“I went to a meeting in Harrisburg focused on policy and gave the cards to senators,” Troutman says. “Halfway through the hearing, one representative read the card to the audience and made sure the content was on record.”
Bunting has gathered many resources for the website and social media related to research about whole milk and its health benefits. “Whole milk is healthy and has certain advantages with absorption of vitamin D and other fat-soluble vitamins,” Bunting says. “There is research that shows those who drink whole milk have three times more vitamin D absorption, which is good for immunity. Those who drank whole milk were also 40% less at risk for becoming overweight.”
Additionally, several studies in schools show a 52% increase in selection of milk when whole and 2% milk was offered with 1% and skim milk. Students preferred whole milk 3 to 1, and there was a 95% reduction in milk waste in these studies. With the three-pronged effort of nutrition as a choice, milk waste reduction and health benefits, this is a win-win situation and why the bill is trying to be passed in the first place.
Tricia Adams, owner of Hoffman Family Farm in Potter County, Pennsylvania, and parent to three active girls, is a member of the committee and integrates whole milk into her family’s busy lifestyle. Adams is dedicated to children’s nutrition and uses her family as an example when advocating for whole milk in schools.
“I often use my kids as examples, and for a lot of children, this is possibly the only full meal they will receive in a day,” Adams says. “Many kids leave home early and without breakfast, and many kids have after school activities where it takes up the majority of their evenings.”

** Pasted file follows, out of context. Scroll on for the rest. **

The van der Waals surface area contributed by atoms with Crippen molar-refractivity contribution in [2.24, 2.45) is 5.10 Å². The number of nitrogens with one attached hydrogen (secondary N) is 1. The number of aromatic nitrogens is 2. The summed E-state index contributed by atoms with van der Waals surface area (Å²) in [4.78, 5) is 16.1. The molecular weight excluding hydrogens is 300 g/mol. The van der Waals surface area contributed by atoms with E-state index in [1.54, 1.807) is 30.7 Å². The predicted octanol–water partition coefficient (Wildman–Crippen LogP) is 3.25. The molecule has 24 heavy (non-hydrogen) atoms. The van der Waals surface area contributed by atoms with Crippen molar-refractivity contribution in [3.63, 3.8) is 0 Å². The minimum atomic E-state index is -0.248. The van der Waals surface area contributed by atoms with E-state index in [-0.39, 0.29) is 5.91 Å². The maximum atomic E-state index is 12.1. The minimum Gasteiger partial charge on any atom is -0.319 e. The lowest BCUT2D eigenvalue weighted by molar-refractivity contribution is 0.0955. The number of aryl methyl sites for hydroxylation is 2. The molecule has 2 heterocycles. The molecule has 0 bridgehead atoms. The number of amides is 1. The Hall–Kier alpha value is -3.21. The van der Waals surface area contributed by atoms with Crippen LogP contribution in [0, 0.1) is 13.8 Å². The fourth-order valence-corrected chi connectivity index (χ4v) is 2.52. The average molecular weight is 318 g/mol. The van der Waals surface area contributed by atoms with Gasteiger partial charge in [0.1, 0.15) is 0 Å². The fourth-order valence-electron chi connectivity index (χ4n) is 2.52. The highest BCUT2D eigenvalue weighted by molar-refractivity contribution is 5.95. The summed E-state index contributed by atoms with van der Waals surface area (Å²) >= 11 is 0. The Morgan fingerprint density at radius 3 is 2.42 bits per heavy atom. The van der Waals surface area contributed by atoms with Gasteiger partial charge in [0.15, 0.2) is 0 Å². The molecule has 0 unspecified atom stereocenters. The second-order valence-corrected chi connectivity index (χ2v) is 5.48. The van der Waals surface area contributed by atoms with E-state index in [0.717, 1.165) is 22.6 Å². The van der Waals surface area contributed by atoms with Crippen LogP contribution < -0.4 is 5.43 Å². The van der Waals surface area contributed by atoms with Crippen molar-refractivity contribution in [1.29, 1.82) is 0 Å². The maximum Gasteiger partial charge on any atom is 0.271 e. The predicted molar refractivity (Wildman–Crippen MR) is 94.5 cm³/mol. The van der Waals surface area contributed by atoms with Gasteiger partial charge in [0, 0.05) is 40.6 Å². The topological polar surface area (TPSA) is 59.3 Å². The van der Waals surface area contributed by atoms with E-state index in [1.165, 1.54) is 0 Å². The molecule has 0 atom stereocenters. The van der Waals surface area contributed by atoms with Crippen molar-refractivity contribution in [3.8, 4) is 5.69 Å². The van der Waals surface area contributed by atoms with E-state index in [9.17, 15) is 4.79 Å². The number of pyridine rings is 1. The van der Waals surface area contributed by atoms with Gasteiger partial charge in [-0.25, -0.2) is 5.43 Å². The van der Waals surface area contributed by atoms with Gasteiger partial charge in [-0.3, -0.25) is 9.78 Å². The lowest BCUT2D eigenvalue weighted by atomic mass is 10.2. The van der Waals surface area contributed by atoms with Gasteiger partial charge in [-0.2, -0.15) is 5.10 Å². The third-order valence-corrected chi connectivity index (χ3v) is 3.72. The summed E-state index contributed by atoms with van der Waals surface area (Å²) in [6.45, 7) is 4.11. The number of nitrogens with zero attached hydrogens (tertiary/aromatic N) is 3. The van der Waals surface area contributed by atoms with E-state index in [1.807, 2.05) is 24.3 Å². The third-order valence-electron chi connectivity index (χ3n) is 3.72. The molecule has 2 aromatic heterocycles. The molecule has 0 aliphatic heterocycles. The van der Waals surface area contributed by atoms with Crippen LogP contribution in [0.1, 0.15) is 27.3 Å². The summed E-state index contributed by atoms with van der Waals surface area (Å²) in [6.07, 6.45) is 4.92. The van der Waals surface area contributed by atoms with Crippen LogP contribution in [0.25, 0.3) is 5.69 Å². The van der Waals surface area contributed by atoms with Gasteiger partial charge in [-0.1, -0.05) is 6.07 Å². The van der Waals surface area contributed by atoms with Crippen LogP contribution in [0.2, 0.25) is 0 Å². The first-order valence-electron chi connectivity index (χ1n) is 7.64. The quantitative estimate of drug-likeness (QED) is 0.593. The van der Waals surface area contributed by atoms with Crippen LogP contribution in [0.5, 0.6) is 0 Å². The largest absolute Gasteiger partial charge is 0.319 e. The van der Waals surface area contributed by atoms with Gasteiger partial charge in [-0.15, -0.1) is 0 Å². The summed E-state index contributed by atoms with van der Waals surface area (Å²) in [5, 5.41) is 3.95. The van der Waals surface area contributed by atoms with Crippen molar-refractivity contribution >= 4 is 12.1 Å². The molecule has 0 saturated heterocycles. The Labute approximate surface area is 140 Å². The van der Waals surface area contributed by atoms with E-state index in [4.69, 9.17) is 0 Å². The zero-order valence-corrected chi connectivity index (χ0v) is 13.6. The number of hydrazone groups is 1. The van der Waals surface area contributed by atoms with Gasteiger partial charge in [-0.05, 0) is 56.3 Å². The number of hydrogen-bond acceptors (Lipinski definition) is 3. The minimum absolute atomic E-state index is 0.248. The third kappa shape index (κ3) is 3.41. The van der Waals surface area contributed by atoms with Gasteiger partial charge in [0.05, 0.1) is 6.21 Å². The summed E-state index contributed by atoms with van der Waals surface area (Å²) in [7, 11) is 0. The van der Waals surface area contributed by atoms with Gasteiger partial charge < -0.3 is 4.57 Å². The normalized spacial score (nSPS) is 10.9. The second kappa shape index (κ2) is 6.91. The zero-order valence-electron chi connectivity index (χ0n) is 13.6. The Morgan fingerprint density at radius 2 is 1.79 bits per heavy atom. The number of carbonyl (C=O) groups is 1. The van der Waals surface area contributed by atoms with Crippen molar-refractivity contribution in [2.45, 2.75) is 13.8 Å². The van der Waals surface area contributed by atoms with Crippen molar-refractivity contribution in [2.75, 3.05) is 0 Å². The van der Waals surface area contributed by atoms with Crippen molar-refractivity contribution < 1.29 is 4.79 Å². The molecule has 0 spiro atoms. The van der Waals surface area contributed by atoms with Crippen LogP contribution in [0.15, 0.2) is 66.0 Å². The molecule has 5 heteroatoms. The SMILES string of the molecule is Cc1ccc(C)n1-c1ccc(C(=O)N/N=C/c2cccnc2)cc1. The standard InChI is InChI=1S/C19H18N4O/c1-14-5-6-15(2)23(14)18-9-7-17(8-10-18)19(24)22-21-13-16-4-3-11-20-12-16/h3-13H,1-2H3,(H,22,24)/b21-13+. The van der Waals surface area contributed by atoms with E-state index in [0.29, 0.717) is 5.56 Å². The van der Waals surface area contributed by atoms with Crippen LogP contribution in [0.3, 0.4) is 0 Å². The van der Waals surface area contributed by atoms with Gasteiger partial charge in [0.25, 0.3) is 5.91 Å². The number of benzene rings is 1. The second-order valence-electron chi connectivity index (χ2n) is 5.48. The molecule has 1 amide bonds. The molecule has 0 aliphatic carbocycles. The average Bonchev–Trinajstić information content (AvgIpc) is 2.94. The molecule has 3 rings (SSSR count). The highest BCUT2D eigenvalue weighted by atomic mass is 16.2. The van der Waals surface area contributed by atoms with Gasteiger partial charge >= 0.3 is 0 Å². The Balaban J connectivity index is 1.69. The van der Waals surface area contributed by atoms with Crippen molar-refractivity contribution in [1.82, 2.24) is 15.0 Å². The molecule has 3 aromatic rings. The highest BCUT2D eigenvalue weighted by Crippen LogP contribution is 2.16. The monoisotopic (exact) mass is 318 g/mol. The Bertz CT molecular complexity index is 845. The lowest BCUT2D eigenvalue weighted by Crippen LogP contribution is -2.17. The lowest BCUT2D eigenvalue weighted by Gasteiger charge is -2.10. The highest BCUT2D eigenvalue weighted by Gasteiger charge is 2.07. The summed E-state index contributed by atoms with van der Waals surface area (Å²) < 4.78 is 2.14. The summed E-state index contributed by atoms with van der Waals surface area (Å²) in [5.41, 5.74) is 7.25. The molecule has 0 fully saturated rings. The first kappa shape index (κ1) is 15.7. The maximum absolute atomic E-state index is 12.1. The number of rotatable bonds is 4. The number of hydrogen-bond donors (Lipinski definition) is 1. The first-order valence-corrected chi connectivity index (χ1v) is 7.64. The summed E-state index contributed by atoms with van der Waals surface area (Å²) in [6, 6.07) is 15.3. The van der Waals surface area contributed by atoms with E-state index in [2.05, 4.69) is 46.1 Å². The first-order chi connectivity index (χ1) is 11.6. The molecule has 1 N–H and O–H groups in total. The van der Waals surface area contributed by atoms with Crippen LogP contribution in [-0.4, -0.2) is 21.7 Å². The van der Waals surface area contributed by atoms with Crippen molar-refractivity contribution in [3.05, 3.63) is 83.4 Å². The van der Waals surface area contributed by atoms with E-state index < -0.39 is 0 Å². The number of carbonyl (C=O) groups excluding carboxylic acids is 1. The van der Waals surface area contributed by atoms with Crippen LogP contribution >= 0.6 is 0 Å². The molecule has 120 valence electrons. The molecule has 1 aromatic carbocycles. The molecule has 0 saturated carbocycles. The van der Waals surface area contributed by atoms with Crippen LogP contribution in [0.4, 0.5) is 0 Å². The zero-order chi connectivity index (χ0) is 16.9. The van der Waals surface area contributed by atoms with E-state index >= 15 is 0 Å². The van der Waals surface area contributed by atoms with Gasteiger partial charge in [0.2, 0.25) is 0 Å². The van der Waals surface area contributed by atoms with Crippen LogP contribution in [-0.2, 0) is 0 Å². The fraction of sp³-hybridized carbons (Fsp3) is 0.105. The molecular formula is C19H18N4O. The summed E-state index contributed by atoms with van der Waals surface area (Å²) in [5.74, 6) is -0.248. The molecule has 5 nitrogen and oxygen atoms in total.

Looking to the future
With the aim of the 97 Milk campaign and its legislation continuing to grow, Behr reflects on how the campaign has gained momentum within the dairy community and beyond. “Consumers want to hear about dairy education,” Behr says. “97 Milk from the beginning has been successful by being real, transparent and positive.”
Even though the campaign is currently nationwide, there is still a lot of room to grow. There has been interest and feedback from other states such as Maryland, Wisconsin, Indiana, Kentucky, Ohio, Georgia, South Carolina, Virginia and Tennessee to buy promotional materials such as billboards and banners, and the campaign has also gained a strong following in New York. The campaign hopes to keep expanding community events to reach new consumers.
“When I have just one person listen and take the message home to try for themselves or make a dietary change, that is all I ask for,” Adams says.
What started as a way to promote the nutrition of whole milk and offer students in schools the choice to consume this dairy product has since developed into fostering positive consumer engagement. “These are grassroots, producer-driven efforts,” Bunting says. “We are making a difference for individual consumers to have the information they need to make informed choices.”
Earlier this year, 97 Milk filed for nonprofit status, which allows them to accept tax-deductible donations from individuals, businesses and others who support their efforts to grow milk education. As of August 2022, 97 Milk is pleased to announce that they are officially a nonprofit organization under IRC Section 501(c)(3). Donors can deduct contributions they make to 97 Milk under IRC Section 170 or tax deductible bequests, devises, transfers or gifts under Section 2055, 2106 or 2522. 97 Milk has always operated solely from donations and hopes that by becoming a 501(c)(3) organization it will encourage farmers, agribusinesses and others to support their efforts with a tax-deductible gift.